Even in a pandemic, the show must go on

By Felipe Yamashiro Souza

The Missouri Valley College Theater Department will perform “A Pandemic Night’s Dream” at 7:30 p.m. nightly from March 18 to 20 in the Eckilson-Mabee Theatre.

Telling the story of a multimedia comedy focusing on a troupe of actors trying to figure out how to produce a live performance of “Pyramus and Thisbe” in the midst of a pandemic, the production will be performed with a limited amount of seats due Covid-19 pandemic, said director Harold Hynick.

“We can get about 30 people here live, which is nice to have that energy of having people to play off of it,” Hynick said.

In addition to in-person seating, there is another option to watch the play. Audiences can also access MVC’s website for a streaming version on Thursday. The Friday and Saturday performances will be streamed live on the Theatre Department’s Facebook page.

The cast had to adapt their rehearsals due the pandemic, which for them was a challenge.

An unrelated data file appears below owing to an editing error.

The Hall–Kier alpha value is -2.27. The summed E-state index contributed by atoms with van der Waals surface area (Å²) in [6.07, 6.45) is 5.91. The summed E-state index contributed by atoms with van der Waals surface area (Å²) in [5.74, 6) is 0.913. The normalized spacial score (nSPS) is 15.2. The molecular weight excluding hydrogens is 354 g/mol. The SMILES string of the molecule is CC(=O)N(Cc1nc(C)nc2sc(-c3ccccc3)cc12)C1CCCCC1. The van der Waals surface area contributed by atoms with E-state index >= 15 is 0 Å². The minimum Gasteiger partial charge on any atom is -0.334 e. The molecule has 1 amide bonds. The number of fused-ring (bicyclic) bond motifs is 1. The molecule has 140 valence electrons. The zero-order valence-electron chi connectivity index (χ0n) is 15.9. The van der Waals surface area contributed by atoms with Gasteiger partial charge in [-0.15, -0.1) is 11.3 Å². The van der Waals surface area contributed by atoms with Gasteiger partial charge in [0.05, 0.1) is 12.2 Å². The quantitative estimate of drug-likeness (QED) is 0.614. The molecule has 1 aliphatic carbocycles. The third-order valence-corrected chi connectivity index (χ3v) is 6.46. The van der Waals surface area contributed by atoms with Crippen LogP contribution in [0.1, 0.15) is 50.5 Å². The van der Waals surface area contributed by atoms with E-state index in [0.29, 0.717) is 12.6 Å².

“To do rehearsals, we were all, of course, wearing masks, and the performance will be wearing masks which is just strange, just the eyes, it limits just so much expression,” actor Troy Hunt said.

Actress Kaylee Hering found that lack of expression particularly challenging to overcome.

“For me personally, whenever I talk to people, I watch their mouth move, and having that “block” is kind of hard to get through,” actress Kaylee Hering said. “Not being able to smile, at the audience and really have as much engagement because they can’t really see all of mine facial features, really making sure that instead of smiling at them I have to make my body language to feel relaxed for them to know I’m in a good mood, If I’m sad I have to over dramatic react with my arms so they know I’m upset.”

The performance’s total run time may vary, Hynick said, adding that there is some additional content audiences wouldn’t normally see in a traditional performance.

“If you go for the 7:30 starting point, right now it’s running at 90 minutes, so one hour and a half,” Hynick said. “There’s added content when we open the house, the video going with some of the outtakes, and then after the show, just like at the end of a Marvel thing, there is some more.”

Hynick also explained that during the first two nights of performances the language used in the show will be more family friendly, giving the Saturday night show freedom for the actors to have more expression in their lines which wouldn’t be suitable for all ages.

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